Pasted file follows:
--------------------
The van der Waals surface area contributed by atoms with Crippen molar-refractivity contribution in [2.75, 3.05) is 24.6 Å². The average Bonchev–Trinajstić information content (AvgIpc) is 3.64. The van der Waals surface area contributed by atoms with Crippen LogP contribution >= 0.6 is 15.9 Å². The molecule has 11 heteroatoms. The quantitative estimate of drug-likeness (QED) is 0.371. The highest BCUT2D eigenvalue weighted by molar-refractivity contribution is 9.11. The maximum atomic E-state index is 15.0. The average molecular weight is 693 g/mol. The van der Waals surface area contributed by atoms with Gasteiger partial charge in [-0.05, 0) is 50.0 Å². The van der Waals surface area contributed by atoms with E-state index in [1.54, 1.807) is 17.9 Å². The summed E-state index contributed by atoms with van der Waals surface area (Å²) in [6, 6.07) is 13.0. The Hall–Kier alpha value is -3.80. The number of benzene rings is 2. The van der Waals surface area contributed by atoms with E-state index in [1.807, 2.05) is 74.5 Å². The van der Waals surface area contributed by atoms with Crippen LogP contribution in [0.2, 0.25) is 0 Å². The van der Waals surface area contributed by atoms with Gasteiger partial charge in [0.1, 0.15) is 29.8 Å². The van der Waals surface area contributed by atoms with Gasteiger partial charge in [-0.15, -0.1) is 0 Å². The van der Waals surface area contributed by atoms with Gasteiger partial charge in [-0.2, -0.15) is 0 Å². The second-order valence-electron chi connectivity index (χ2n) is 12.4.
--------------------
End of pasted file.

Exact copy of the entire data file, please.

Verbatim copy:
The van der Waals surface area contributed by atoms with Crippen molar-refractivity contribution in [2.75, 3.05) is 24.6 Å². The average Bonchev–Trinajstić information content (AvgIpc) is 3.64. The van der Waals surface area contributed by atoms with Crippen LogP contribution >= 0.6 is 15.9 Å². The molecule has 11 heteroatoms. The quantitative estimate of drug-likeness (QED) is 0.371. The highest BCUT2D eigenvalue weighted by molar-refractivity contribution is 9.11. The maximum atomic E-state index is 15.0. The average molecular weight is 693 g/mol. The van der Waals surface area contributed by atoms with Gasteiger partial charge in [-0.05, 0) is 50.0 Å². The van der Waals surface area contributed by atoms with E-state index in [1.54, 1.807) is 17.9 Å². The summed E-state index contributed by atoms with van der Waals surface area (Å²) in [6, 6.07) is 13.0. The Hall–Kier alpha value is -3.80. The number of benzene rings is 2. The van der Waals surface area contributed by atoms with E-state index in [1.807, 2.05) is 74.5 Å². The van der Waals surface area contributed by atoms with Crippen LogP contribution in [0.2, 0.25) is 0 Å². The van der Waals surface area contributed by atoms with Gasteiger partial charge in [0.1, 0.15) is 29.8 Å². The van der Waals surface area contributed by atoms with Gasteiger partial charge in [-0.15, -0.1) is 0 Å². The van der Waals surface area contributed by atoms with Gasteiger partial charge in [-0.2, -0.15) is 0 Å². The second-order valence-electron chi connectivity index (χ2n) is 12.4.